Lighting design and lighting consultation
lighting
design
lighting schemes
wiring layouts
moods
atmospheres
scenes
Designer lighting
lighting
products
contemporary
classical
functional
decorative
Home automation lighting audio and video control
home
automation
lighting
audio
video
telephony
security
Lighting advice
advice
choosing
using
buying
Contact
contact
phone
email
address
Lighting design services
Lighting advice
advice
choosing
using
buying

SOME IMPORTANT CONSIDERATIONS FOR LOW ENERGY LIGHTING
by Bill Noble (lighting designer)

There are several good reasons to think low energy when choosing light fittings and lamps, not least because the building regulations tell us we have to! But being forced to use low energy lamps is no bad thing because it is, in the long term, good for our pockets as well. Low energy lamps save on running costs with lower electricity bills and lower maintenance costs (with low energy lamps lasting anywhere between 10 and 50 times as long as traditional filament lamps).

LED OR FLUORESCENT?

When choosing low energy lamps the first thing to consider is LED or fluorescent? Compact fluorescent lamps can have disadvantages in a domestic environment so you should always, budget permitting, prefer LEDs to fluorescents. Disadvantages of fluorescents in domestic environments include:

  • They take a long time to warm up to full brightness (even longer in colder rooms)
  • Most are not dimmable
  • They must be disposed of carefully (because of the toxic materials they contain they cannot simply be thrown away)
  • Some people are adversely affected by the EMF radiation emitted by fluorescent lamps
  • They have shorter lives compared to LEDs

Fortunately most fluorescent lamps now have LED versions.

THINGS TO CONSIDER WHEN CHOOSING LED LAMPS

When choosing LED lamps there are a number of things you need to consider to ensure you get something that is suitable for your needs.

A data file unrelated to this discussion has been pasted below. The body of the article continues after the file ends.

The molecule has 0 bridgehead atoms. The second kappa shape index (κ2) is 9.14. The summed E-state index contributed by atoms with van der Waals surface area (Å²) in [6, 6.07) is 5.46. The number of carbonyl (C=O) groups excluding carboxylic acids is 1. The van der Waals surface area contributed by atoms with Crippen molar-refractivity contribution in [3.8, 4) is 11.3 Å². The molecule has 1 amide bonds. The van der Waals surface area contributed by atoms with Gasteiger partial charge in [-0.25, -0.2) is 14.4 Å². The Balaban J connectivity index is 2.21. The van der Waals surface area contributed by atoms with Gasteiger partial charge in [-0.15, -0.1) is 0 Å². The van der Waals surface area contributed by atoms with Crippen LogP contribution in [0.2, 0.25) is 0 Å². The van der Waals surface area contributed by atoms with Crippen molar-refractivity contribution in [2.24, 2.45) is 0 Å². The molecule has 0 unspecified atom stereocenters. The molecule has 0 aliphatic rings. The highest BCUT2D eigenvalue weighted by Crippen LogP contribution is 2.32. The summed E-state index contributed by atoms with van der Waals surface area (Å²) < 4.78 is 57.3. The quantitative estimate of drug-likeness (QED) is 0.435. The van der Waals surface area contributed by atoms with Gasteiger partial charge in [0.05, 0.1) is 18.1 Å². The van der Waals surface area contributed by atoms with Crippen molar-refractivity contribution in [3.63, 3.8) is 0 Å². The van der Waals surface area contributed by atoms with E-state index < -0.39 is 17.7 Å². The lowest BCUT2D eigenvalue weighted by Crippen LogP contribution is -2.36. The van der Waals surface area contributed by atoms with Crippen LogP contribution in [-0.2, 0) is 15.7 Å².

• Colour temperature - To get a colour of light similar in warmth to a filament lamp you will need a colour temperature of 2700K. Many LED lamps have a colour temperature of 3000K or more and will appear colder, perhaps even bluer, in colour. The larger the number the colder the light. Daylight has a colour temperature of around 5500K.
  • Colour rendering (CRI) -This is a measure of how accurately a lamp will render the colour of an object. Filament lamps have a colour rendering index of 100%. If the lamp is to be used in a location where the true colour of objects is important (for example when lighting pictures) then you should choose as high a CRI as possible. LED lamps typically have CRIs of between 70 and 90.
  • Light output - If you are replacing a filament lamp with an LED alternative, or you are just wanting something of a similar brightness, you need to take note of the light output of the LED lamp. Unfortunately you cannot simply rely on the manufacturer's statement that their lamp is equivalent to an x watt filament lamp as some manufacturers use misleading ways to calculate this. What is really of interest is the total amount of light emitted by the lamp, but some manufacturers instead compare the light hitting a section of the horizontal plane immediately beneath the lamp. If possible find the lumen output of the filament lamp being replaced and compare it with the lumen output of the LED lamp. Warning…just because a manufacturer says their GU10 LED is equivalent to a 50W traditional GU10 lamp it does not necessarily mean that it produces the same amount of light! It may just mean that there is the same amount of light underneath the lamp but not, perhaps, around the edge.
  • Dimming - Compatibility of dimmable LED lamps with dimmer switches is currently a nightmare. It varies hugely from manufacturer to manufacturer. The only way to be sure is to check with the manufacturer of the LED lamp that the particular dimmer switch you want to use is compatible.

By and large you get what you pay for with LED lamps. The more expensive lamps generally have a better combination of colour temperature and light output.

If you have found this article useful, do use one of the social buttons at the side of this page to spread the word!

comments powered by Disqus Google+ Profile

home | lighting design | lighting products | home automation | lighting control | audio/video distribution | lighting advice | portfolio of work | contact details

info@wowlighting.co.uk -- [+44] (0)1934 712226

www.wowlighting.co.uk

lighting design stand and home automation